Eosinophilic Esophagitis: An Overlooked Entity in Chronic Dysphagia

Brian M. Yan and Eldon A. Shaffer

Disclosures

Nat Clin Pract Gastroenterol Hepatol. 2006;3(5):285-289. 

In This Article

Treatment and Management

A number of different therapeutic regimens have been used with varying success in both pediatric and adult populations.[11,12,13,14,15,16,17,18,19] All of the published studies are case series, and there has been no rigorous testing of regimens with randomized controlled trials. Currently, there are no evidence-based guidelines for the management of eosinophilic esophagitis. Measures of the efficacy of treatment regimens for eosinophilic esophagitis are generally based on symptomatic improvement; few studies have assessed endoscopic or histologic improvement. It is undetermined whether goals of treatment should be aimed at symptomatic improvement, histologic improvement, or both. Food avoidance or use of an elemental diet can help to reduce the stimulation of allergic responses and has been reported to be effective in children. Skin testing (including both skin-prick and patch testing) for food allergies can help to identify causative factors.[12,13] Liacouras and colleagues retrospectively assessed 381 children with eosinophilic esophagitis over a 10-year period and found that 98% of children who received dietary therapy had a significant improvement in symptoms and histology.[12] Remission was maintained if patients remain on dietary restriction.[12] Whether this information can be extrapolated to adults is unknown. Compliance in adults would be a major issue. In addition, food allergies are more common in children and might be more readily identified than in adults.

Topical steroids have been the most effective treatment reported in adults to date. Arora and colleagues published a case series of 21 patients with eosinophilic esophagitis, treated with four puffs of 220 µg fluticasone, swallowed twice a day for 6 weeks (the dose given in this case with a positive response).[15] All patients experienced complete symptomatic relief; however, recurrence of symptoms at 1 year was approximately 50-60%.[15] Remedios and colleagues showed symptomatic and histologic improvement in patients treated with a 4-week course of swallowed fluticasone, but most patients had recurrence of symptoms 3 months after cessation of therapy.[16]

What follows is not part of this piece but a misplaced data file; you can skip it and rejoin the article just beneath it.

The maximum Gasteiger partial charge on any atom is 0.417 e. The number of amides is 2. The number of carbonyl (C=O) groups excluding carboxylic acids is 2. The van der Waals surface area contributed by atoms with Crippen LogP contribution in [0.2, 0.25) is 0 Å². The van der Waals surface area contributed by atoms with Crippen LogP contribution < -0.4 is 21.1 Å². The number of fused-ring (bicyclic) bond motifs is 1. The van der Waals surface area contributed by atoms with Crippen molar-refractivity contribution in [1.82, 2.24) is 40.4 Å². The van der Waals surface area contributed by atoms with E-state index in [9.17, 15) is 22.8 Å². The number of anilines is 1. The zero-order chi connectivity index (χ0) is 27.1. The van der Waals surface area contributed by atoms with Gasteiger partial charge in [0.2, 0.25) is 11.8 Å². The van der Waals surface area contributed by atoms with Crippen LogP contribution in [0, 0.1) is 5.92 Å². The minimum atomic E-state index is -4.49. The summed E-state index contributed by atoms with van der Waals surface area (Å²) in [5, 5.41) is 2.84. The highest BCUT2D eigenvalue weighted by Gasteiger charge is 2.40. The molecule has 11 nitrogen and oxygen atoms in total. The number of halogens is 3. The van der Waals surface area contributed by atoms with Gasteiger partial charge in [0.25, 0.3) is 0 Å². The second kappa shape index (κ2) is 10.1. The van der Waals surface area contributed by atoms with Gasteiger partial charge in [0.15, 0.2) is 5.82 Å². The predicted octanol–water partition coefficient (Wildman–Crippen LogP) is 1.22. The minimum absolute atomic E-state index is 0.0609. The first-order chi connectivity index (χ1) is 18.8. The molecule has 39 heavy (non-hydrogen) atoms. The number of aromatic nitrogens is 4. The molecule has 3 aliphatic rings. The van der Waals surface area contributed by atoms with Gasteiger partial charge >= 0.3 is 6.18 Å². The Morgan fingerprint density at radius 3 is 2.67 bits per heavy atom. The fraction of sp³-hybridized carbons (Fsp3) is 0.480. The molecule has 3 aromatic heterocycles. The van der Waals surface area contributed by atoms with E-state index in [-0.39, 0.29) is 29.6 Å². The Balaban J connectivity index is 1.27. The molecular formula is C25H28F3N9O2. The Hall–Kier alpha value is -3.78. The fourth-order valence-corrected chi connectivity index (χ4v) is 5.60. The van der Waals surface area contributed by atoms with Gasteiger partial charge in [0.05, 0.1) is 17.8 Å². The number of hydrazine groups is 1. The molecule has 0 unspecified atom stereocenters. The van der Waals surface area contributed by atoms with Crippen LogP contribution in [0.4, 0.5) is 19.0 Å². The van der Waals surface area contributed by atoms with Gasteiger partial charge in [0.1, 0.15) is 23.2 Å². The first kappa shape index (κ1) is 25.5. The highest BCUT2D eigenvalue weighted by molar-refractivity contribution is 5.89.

Topical steroids are not completely benign as oral and esophageal candidiasis has been reported in patients receiving this treatment for eosinophilic esophagitis.[12,16] Theoretically, the risk of adrenal suppression is low, owing to the minimal absorption of fluticasone from the gastrointestinal tract and rapid first-pass metabolism by the liver.[17] Nevertheless, there have been case reports of adrenal suppression in asthmatic patients.

The use of systemic steroids has only been reported in children; a 4-week regimen of 1.5 mg/kg per day methylprednisolone might be effective.[11,12] In children, both topical and systemic steroids have been shown to improve symptoms and histology after 4 weeks of treatment; however, virtually all children relapse symptomatically and histologically 6 months after cessation of therapy. Recurring symptoms might be treated with a repeat course of topical or systemic steroids.[11,15]

Other treatments that target eosinophil trafficking and activation have been assessed in pilot studies. The use of the leukotriene inhibitor, montelukast, 10 mg orally per day, has been reported in a small case series with good symptomatic response.[18] There was no histologic improvement, however, which might account for the rapid relapse rates following its discontinuation.[18] Cromolyn was not effective for symptomatic or histologic improvement in children.[12]Finally, mepolizumab, a humanized monoclonal antibody to IL-5, infused intravenously once a month for 3 months in one patient with eosinophilic esophagitis produced symptomatic, endoscopic, and histologic improvement.[19]

In the adult population, eosinophilic esophagitis tends to be chronic, but stable, with no significant effect on morbidity or mortality. Straumann and colleagues documented the natural history of eosinophilic esophagitis in 30 adult patients who received no dietary or medical therapy.[20] Only those with severe and frequent attacks were treated with dilatation. No patients died during the study and all were in 'good health'; however, 96.7% had dysphagia over the 7.2 years of follow-up. Little effect on socioprofessional activities was reported. No increased risk of malignancy was found and no eosinophilic gastroenteritis was documented. Whether a persistent inflammatory state will affect motility, mechanical obstruction, inflammatory bowel disease, malignancy, or mortality in the long term has yet to be seen.

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